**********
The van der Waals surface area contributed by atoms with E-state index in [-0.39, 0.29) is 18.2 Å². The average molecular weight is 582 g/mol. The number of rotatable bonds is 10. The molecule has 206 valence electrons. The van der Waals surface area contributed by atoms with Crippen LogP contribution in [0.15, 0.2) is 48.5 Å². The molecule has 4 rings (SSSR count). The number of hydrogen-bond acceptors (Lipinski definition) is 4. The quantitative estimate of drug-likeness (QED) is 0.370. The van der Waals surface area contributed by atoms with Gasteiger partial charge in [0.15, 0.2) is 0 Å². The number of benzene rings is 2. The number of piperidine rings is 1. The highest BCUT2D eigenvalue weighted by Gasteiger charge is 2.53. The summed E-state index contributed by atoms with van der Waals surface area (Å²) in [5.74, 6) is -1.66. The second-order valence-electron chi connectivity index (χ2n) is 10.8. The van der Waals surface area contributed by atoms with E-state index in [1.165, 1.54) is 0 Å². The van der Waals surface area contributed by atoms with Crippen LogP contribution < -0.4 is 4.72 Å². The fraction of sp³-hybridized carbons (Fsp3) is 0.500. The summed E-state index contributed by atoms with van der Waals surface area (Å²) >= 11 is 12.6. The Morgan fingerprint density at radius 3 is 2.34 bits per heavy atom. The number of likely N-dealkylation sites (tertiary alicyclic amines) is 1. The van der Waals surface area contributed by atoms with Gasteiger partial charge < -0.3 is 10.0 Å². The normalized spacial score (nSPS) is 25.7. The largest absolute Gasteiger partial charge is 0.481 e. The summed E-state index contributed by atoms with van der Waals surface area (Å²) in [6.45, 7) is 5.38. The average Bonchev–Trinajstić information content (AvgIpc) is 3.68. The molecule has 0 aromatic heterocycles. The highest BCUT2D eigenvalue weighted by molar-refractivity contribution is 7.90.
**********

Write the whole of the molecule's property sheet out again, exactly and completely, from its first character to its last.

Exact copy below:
The van der Waals surface area contributed by atoms with E-state index in [-0.39, 0.29) is 18.2 Å². The average molecular weight is 582 g/mol. The number of rotatable bonds is 10. The molecule has 206 valence electrons. The van der Waals surface area contributed by atoms with Crippen LogP contribution in [0.15, 0.2) is 48.5 Å². The molecule has 4 rings (SSSR count). The number of hydrogen-bond acceptors (Lipinski definition) is 4. The quantitative estimate of drug-likeness (QED) is 0.370. The van der Waals surface area contributed by atoms with Gasteiger partial charge in [0.15, 0.2) is 0 Å². The number of benzene rings is 2. The number of piperidine rings is 1. The highest BCUT2D eigenvalue weighted by Gasteiger charge is 2.53. The summed E-state index contributed by atoms with van der Waals surface area (Å²) in [5.74, 6) is -1.66. The second-order valence-electron chi connectivity index (χ2n) is 10.8. The van der Waals surface area contributed by atoms with E-state index in [1.165, 1.54) is 0 Å². The van der Waals surface area contributed by atoms with Crippen LogP contribution < -0.4 is 4.72 Å². The fraction of sp³-hybridized carbons (Fsp3) is 0.500. The summed E-state index contributed by atoms with van der Waals surface area (Å²) >= 11 is 12.6. The Morgan fingerprint density at radius 3 is 2.34 bits per heavy atom. The number of likely N-dealkylation sites (tertiary alicyclic amines) is 1. The van der Waals surface area contributed by atoms with Gasteiger partial charge < -0.3 is 10.0 Å². The normalized spacial score (nSPS) is 25.7. The largest absolute Gasteiger partial charge is 0.481 e. The summed E-state index contributed by atoms with van der Waals surface area (Å²) in [6.45, 7) is 5.38. The average Bonchev–Trinajstić information content (AvgIpc) is 3.68. The molecule has 0 aromatic heterocycles. The highest BCUT2D eigenvalue weighted by molar-refractivity contribution is 7.90.